FLU WATCH: City Officials Slow To Respond To Gathering Threat Nothing New, Day-Late-Dollar-Short Response To Endangered Citizenry Stretches Back To At Least 1918

ATLANTA Dec 11, 2006 (AP) —¬†Government health officials tried to build their case for school closings and similar steps during a flu pandemic by showcasing new research Monday that suggests such measures seemed tocity-hall.jpg work during the deadly Spanish flu of 1918.

Researchers found that cities like St. Louis, which instituted “social distancing” at least two weeks before flu cases peaked in their communities, had flu-related death rates less than half that of Philadelphia, which didn’t act until later.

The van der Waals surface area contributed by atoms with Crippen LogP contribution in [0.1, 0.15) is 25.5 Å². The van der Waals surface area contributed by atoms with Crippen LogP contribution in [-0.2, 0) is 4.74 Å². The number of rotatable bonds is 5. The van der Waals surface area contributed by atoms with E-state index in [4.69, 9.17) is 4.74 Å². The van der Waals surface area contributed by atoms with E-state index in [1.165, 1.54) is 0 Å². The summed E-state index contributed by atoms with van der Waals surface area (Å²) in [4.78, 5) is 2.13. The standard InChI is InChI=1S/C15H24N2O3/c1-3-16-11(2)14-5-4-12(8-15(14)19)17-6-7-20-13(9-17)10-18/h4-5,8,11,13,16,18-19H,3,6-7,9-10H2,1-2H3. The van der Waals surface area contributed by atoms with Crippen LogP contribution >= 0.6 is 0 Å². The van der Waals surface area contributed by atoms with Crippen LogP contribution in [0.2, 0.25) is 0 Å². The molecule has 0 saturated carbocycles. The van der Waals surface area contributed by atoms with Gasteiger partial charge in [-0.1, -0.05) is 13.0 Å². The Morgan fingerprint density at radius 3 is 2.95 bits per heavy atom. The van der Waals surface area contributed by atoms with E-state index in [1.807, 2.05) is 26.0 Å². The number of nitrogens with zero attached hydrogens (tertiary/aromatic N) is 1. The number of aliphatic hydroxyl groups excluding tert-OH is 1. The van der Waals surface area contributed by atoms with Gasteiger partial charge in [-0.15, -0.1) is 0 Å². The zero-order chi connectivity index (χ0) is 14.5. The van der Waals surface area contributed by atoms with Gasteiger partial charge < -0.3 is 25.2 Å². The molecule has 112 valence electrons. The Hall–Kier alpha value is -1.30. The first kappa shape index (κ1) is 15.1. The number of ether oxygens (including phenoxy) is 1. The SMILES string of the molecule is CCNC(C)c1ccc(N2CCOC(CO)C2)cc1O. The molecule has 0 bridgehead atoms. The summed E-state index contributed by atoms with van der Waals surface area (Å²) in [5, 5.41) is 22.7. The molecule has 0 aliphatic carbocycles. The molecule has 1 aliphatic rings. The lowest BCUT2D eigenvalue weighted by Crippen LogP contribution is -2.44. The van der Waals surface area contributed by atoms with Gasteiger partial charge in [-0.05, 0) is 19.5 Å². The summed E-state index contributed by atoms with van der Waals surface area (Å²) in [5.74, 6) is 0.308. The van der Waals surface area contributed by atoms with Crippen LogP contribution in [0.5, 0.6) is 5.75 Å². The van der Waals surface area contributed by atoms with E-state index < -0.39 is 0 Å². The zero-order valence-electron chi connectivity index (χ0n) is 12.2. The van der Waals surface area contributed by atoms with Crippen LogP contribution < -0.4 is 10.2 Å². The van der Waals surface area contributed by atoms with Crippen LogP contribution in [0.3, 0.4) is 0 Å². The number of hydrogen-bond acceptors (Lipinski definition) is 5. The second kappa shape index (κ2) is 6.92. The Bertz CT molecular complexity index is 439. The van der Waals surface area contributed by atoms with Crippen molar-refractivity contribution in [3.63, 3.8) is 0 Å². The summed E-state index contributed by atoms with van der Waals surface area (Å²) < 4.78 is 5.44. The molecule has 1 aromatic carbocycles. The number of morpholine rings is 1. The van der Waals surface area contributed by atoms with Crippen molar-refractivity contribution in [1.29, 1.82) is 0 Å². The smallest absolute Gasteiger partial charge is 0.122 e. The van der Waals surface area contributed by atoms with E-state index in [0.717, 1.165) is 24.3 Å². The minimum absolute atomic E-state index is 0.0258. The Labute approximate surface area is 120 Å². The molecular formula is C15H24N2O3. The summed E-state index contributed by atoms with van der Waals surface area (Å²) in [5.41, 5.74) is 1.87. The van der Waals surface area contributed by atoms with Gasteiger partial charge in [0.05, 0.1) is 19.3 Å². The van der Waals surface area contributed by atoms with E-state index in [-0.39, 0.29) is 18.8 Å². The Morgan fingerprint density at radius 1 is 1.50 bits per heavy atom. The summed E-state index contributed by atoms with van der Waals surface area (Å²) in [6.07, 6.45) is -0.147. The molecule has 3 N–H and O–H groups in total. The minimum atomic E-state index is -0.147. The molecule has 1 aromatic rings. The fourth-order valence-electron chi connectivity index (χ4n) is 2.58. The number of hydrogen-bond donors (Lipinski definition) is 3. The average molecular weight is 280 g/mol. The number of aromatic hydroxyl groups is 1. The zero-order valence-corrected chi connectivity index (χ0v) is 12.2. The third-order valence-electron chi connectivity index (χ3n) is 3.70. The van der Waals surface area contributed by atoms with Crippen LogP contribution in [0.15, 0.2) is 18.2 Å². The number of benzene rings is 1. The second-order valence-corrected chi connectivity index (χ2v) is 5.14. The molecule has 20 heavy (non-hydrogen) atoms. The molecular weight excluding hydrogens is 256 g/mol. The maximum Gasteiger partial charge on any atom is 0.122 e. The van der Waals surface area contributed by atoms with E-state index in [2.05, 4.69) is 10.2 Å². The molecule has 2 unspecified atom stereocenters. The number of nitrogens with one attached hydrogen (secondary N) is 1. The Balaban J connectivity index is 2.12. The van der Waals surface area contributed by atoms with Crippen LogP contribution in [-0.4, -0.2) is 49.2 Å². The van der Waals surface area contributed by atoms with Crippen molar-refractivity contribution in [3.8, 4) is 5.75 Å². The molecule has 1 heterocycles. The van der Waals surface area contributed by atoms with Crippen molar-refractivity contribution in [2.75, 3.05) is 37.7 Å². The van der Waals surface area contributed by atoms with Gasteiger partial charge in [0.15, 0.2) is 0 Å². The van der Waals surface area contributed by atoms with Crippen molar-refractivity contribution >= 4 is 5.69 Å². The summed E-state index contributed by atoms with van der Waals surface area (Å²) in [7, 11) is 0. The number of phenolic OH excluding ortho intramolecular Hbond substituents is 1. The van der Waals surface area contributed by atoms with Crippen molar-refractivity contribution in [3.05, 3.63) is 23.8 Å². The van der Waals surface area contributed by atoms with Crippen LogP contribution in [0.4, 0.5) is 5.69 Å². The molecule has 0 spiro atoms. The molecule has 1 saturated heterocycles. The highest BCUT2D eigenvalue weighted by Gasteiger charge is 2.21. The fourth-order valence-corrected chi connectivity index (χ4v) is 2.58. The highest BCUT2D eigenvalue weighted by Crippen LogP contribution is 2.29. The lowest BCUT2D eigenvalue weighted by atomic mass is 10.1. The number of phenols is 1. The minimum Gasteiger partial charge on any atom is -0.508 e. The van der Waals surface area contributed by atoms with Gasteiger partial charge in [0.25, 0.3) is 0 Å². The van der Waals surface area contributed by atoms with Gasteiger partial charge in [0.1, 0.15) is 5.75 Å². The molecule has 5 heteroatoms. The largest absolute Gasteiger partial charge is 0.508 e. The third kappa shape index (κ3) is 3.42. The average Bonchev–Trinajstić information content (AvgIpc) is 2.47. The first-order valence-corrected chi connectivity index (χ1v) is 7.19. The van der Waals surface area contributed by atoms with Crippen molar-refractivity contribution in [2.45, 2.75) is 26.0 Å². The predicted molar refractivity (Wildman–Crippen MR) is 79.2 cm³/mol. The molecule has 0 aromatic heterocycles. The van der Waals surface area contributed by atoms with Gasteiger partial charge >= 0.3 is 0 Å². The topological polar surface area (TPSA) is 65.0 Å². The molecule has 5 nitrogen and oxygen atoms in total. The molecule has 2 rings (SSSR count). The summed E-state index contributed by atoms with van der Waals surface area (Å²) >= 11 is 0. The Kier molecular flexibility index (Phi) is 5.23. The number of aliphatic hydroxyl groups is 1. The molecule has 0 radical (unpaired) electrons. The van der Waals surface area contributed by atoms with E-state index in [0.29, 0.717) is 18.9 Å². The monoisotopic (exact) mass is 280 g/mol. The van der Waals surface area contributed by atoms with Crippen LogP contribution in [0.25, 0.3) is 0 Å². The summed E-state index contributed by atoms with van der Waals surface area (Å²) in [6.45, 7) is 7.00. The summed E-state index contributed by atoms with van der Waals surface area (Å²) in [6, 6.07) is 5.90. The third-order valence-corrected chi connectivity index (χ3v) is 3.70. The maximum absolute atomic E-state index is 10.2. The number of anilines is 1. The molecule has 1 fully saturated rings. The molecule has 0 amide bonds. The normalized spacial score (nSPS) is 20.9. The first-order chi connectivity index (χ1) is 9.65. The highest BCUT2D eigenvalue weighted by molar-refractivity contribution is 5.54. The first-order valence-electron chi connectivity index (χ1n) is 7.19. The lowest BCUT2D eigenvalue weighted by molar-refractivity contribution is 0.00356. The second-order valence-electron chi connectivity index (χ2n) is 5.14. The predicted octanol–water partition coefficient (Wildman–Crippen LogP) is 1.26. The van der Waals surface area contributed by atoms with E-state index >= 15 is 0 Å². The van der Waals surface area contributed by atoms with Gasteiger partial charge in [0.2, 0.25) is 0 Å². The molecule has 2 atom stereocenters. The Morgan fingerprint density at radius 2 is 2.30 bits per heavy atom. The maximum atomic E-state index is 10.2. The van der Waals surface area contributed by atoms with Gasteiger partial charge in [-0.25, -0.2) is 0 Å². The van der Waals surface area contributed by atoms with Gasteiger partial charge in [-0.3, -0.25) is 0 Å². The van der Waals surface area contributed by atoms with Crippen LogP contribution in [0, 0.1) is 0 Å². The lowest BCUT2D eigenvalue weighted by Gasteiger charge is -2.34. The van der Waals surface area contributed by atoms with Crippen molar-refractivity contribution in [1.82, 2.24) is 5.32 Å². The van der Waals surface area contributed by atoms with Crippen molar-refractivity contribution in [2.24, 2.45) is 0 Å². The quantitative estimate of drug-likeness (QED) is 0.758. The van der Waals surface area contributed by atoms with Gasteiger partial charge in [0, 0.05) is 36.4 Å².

The whirlwind historical research project which started in August involves a team of researchers from the University of Michigan and the U.S. Centers for Disease Control and Prevention, who combed through health records, newspaper clippings and other documents from 45 cities.

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Another finding: The more social distancing measures were used and the longer they were in place, the less severe was the pandemic’s effect on a particular city. Wearing masks in public, restricting door-to-door sales, canceling church and quarantining sick people were among the layers of measures that appeared beneficial.

ABC NEWS: Flu Shmu! Consequences Shmonsequences!

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